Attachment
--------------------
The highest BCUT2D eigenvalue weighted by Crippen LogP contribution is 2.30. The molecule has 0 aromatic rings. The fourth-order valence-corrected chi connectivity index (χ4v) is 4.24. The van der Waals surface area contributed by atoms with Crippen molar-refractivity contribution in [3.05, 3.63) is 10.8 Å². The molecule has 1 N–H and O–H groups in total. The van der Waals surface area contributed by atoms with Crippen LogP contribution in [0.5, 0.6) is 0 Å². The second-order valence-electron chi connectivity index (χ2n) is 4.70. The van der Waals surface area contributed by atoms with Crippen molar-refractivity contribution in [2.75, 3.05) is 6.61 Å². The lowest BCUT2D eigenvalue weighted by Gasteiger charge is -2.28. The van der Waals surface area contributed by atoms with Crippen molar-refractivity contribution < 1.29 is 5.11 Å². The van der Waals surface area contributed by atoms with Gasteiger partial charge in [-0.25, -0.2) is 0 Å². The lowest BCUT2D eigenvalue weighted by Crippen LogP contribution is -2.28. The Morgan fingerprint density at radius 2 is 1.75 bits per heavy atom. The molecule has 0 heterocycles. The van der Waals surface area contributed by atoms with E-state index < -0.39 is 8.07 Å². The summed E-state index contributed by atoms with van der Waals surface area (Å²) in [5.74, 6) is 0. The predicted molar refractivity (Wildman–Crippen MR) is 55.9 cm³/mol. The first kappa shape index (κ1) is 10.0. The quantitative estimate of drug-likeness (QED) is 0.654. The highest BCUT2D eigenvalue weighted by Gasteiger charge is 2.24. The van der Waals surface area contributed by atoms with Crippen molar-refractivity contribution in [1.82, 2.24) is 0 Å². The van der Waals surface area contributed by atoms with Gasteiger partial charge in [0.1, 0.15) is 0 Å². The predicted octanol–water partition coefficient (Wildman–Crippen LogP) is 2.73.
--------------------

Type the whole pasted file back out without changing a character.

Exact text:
The highest BCUT2D eigenvalue weighted by Crippen LogP contribution is 2.30. The molecule has 0 aromatic rings. The fourth-order valence-corrected chi connectivity index (χ4v) is 4.24. The van der Waals surface area contributed by atoms with Crippen molar-refractivity contribution in [3.05, 3.63) is 10.8 Å². The molecule has 1 N–H and O–H groups in total. The van der Waals surface area contributed by atoms with Crippen LogP contribution in [0.5, 0.6) is 0 Å². The second-order valence-electron chi connectivity index (χ2n) is 4.70. The van der Waals surface area contributed by atoms with Crippen molar-refractivity contribution in [2.75, 3.05) is 6.61 Å². The lowest BCUT2D eigenvalue weighted by Gasteiger charge is -2.28. The van der Waals surface area contributed by atoms with Crippen molar-refractivity contribution < 1.29 is 5.11 Å². The van der Waals surface area contributed by atoms with Gasteiger partial charge in [-0.25, -0.2) is 0 Å². The lowest BCUT2D eigenvalue weighted by Crippen LogP contribution is -2.28. The Morgan fingerprint density at radius 2 is 1.75 bits per heavy atom. The molecule has 0 heterocycles. The van der Waals surface area contributed by atoms with E-state index < -0.39 is 8.07 Å². The summed E-state index contributed by atoms with van der Waals surface area (Å²) in [5.74, 6) is 0. The predicted molar refractivity (Wildman–Crippen MR) is 55.9 cm³/mol. The first kappa shape index (κ1) is 10.0. The quantitative estimate of drug-likeness (QED) is 0.654. The highest BCUT2D eigenvalue weighted by Gasteiger charge is 2.24. The van der Waals surface area contributed by atoms with Crippen molar-refractivity contribution in [1.82, 2.24) is 0 Å². The van der Waals surface area contributed by atoms with Gasteiger partial charge in [0.1, 0.15) is 0 Å². The predicted octanol–water partition coefficient (Wildman–Crippen LogP) is 2.73.